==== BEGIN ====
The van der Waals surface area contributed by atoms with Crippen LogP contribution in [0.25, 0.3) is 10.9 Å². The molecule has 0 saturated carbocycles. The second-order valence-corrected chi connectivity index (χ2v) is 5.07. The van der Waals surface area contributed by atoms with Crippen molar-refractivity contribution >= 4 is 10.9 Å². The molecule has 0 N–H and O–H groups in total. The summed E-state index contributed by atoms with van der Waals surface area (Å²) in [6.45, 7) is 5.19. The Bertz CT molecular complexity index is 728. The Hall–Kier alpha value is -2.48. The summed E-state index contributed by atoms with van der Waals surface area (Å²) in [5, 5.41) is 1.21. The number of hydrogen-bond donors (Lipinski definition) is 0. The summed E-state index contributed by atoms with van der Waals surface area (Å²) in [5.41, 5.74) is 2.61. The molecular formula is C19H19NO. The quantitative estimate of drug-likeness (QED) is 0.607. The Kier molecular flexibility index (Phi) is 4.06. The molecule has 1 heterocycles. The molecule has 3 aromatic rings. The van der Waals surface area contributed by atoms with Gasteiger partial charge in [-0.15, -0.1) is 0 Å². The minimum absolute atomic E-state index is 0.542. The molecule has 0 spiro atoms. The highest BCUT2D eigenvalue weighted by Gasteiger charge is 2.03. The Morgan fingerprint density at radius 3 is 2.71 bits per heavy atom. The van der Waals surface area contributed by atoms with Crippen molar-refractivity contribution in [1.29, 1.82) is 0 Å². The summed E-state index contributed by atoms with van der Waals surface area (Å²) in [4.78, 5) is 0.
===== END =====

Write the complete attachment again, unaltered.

The van der Waals surface area contributed by atoms with Crippen LogP contribution in [0.25, 0.3) is 10.9 Å². The molecule has 0 saturated carbocycles. The second-order valence-corrected chi connectivity index (χ2v) is 5.07. The van der Waals surface area contributed by atoms with Crippen molar-refractivity contribution >= 4 is 10.9 Å². The molecule has 0 N–H and O–H groups in total. The summed E-state index contributed by atoms with van der Waals surface area (Å²) in [6.45, 7) is 5.19. The Bertz CT molecular complexity index is 728. The Hall–Kier alpha value is -2.48. The summed E-state index contributed by atoms with van der Waals surface area (Å²) in [5, 5.41) is 1.21. The number of hydrogen-bond donors (Lipinski definition) is 0. The summed E-state index contributed by atoms with van der Waals surface area (Å²) in [5.41, 5.74) is 2.61. The molecular formula is C19H19NO. The quantitative estimate of drug-likeness (QED) is 0.607. The Kier molecular flexibility index (Phi) is 4.06. The molecule has 1 heterocycles. The molecule has 3 aromatic rings. The van der Waals surface area contributed by atoms with Gasteiger partial charge in [-0.15, -0.1) is 0 Å². The minimum absolute atomic E-state index is 0.542. The molecule has 0 spiro atoms. The highest BCUT2D eigenvalue weighted by Gasteiger charge is 2.03. The Morgan fingerprint density at radius 3 is 2.71 bits per heavy atom. The van der Waals surface area contributed by atoms with Crippen molar-refractivity contribution in [1.29, 1.82) is 0 Å². The summed E-state index contributed by atoms with van der Waals surface area (Å²) in [4.78, 5) is 0.